ICT®: I guess at this early point it might be anecdotal. But do you see that the COVID-19 pandemic possibly helped foster stronger ties between IPs and operating room nurses?

Spaulding: In my opinion, I don’t think it has. Now somebody else might have more information because there are so many hospitals in the U.S. Because OR cases were decreased during the time of COVID. And so not that much was going on. And so, if a lot of the cases were cancelled, except for emergency cancellations, there really wasn’t an opportunity for IPs to be more involved in the OR. My concern is—and I was thinking about this last night—is a lot of the orders have been closed for almost a year. They’ve only done a few cases on those occasions. Some of them are starting to open back up to do more now. The OR staff has to gear back up. They have to get back in the swing of things of getting into the speed and the pace of the OR again. I think you have a better opportunity during that kind of time to possibly make mistakes. This is a good time for IPs and the OR to work together. If OR staff or decontamination staff were let go during the pandemic, and now they’re trying to hire people back. They may be bringing in inexperienced people. It’s important that IPs have eyes on. Right now is going to be a very stressful time between the OR and the IPs. And with COVID, a lot of new IPs are being hired all over the place now. Problem is they’re new IPs They’ve never done the job before. They can’t go into the OR and start telling the OR what to do. Because they don’t know what to do yet. It’s important that the IPs are trained well or taking the initiative on their own to learn what they need to learn. And sitting down and reading all the guidelines, reading all the standards, reading your facility policies, and making sure you understand them. If you don’t understand them, ask the manager to help you out with it. That’ll build a better relationship.

ICT®: Hospitals are hiring a lot of new IPs?

Spaulding: Yes.

ICT®: From what you can tell.

Spaulding: Yes. There are a lot of IP positions that are open right now. There are not always experienced IPs out there to hire. A lot of the places are going to start hiring from within, or somebody from outside who’s a good talker, and they think they know infection prevention. And in reality, it’s up to the hospital to provide training for those people.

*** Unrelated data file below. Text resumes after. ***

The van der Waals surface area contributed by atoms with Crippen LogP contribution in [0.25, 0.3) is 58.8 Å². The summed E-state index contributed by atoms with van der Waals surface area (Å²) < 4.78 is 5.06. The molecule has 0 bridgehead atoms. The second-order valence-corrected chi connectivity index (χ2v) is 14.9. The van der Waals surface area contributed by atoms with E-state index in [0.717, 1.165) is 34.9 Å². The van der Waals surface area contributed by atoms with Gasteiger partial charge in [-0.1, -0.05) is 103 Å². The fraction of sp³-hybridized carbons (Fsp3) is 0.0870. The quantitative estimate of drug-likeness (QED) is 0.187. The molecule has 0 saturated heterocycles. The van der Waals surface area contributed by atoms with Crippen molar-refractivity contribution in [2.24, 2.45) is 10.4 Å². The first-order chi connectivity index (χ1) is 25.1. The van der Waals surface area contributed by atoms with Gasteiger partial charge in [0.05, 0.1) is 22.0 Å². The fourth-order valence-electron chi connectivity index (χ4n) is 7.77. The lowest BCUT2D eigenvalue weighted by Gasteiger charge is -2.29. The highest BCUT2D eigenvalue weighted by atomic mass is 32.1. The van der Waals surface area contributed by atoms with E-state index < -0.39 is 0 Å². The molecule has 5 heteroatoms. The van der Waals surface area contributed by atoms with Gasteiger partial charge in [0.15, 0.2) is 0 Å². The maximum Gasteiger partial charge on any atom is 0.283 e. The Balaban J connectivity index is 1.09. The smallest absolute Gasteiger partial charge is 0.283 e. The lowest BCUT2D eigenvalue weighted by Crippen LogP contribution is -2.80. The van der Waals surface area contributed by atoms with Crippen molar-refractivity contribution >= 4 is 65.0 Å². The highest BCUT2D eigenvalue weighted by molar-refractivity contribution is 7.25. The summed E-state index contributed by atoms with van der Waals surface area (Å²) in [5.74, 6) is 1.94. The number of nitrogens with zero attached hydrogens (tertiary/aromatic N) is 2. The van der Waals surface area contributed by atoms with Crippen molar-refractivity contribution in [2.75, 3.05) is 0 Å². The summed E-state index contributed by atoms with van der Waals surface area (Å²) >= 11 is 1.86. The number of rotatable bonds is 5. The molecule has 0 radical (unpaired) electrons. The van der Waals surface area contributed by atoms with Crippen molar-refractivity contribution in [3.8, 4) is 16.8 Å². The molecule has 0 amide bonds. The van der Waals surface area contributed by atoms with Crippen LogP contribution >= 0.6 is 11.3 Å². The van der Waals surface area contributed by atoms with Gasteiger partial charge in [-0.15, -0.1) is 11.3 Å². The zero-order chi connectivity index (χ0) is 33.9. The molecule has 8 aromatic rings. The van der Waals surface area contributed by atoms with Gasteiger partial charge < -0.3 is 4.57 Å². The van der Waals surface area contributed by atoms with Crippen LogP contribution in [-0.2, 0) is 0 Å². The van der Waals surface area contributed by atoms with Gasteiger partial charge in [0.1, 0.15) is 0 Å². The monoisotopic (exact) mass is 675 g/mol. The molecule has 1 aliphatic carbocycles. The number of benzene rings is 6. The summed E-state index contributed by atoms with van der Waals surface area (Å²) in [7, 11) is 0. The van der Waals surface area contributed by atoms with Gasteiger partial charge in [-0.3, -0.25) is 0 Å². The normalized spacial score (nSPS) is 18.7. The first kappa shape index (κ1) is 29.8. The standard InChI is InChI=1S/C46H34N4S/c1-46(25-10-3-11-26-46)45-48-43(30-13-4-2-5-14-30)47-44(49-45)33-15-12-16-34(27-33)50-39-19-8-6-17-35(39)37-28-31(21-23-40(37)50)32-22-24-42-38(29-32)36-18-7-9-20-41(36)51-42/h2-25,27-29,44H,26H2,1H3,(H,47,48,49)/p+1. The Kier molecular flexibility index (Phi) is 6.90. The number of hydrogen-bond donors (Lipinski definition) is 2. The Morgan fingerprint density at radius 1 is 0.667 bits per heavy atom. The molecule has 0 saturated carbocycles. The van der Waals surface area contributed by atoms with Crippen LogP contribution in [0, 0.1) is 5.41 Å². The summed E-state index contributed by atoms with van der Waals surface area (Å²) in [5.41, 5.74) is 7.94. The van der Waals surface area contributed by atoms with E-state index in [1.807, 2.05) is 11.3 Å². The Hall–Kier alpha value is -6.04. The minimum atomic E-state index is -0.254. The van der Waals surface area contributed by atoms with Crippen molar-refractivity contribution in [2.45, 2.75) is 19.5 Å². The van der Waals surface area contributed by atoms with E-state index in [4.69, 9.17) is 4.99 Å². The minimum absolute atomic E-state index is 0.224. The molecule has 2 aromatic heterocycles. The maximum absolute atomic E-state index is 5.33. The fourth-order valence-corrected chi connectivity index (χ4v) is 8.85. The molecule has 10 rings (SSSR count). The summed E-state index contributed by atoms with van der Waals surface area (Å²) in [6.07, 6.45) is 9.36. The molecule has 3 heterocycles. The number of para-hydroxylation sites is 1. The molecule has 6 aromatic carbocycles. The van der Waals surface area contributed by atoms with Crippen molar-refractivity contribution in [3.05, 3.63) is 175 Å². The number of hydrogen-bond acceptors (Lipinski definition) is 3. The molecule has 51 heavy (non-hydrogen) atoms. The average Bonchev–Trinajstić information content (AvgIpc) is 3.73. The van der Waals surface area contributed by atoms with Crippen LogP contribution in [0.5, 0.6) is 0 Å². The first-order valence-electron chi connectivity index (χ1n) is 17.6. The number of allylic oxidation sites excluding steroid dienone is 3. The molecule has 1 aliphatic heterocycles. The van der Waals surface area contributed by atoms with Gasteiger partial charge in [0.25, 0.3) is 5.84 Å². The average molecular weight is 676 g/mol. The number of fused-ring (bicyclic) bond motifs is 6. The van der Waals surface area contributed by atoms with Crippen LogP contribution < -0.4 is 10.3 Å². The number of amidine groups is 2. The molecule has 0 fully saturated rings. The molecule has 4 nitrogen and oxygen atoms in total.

ICT®: Is this just filling holes when people retire or quit? Or are hospitals, in your opinion, building up their infection prevention and control departments and hiring more IPs than they have historically done?

Spaulding: I think a lot of them are hiring more IPs than they’ve historically done.

ICT®: There’s no real data yet about this. But as far as you can tell, right?

Spaulding: No, well, I’m sure we can find out someplace that talks about that. There has always been a shortage of IPs, even before COVID. There has always been a shortage of trained, knowledgeable IPs prior to COVID. Now, it’s a little more important that people understand IPs really do have to have a good base of knowledge. But it depends on … there are some areas where people are … that they don’t have access to experienced IPs, and have to train from within.

ICT®: Is there anything that I neglected to ask you that you want to tell your fellow infection preventionists or other health care professionals?

Spaulding: I just say right now be patient. Learn about the OR before you walk in the OR and start addressing issues. You know that you’re identifying something that’s incorrect. It only takes you saying something a couple times that the OR knows is absolutely absurd and incorrect, and it’s going to ruin the relationship for a long time. Infection preventionists really need to take the responsibility of learning.

This interview has been edited for clarity and length.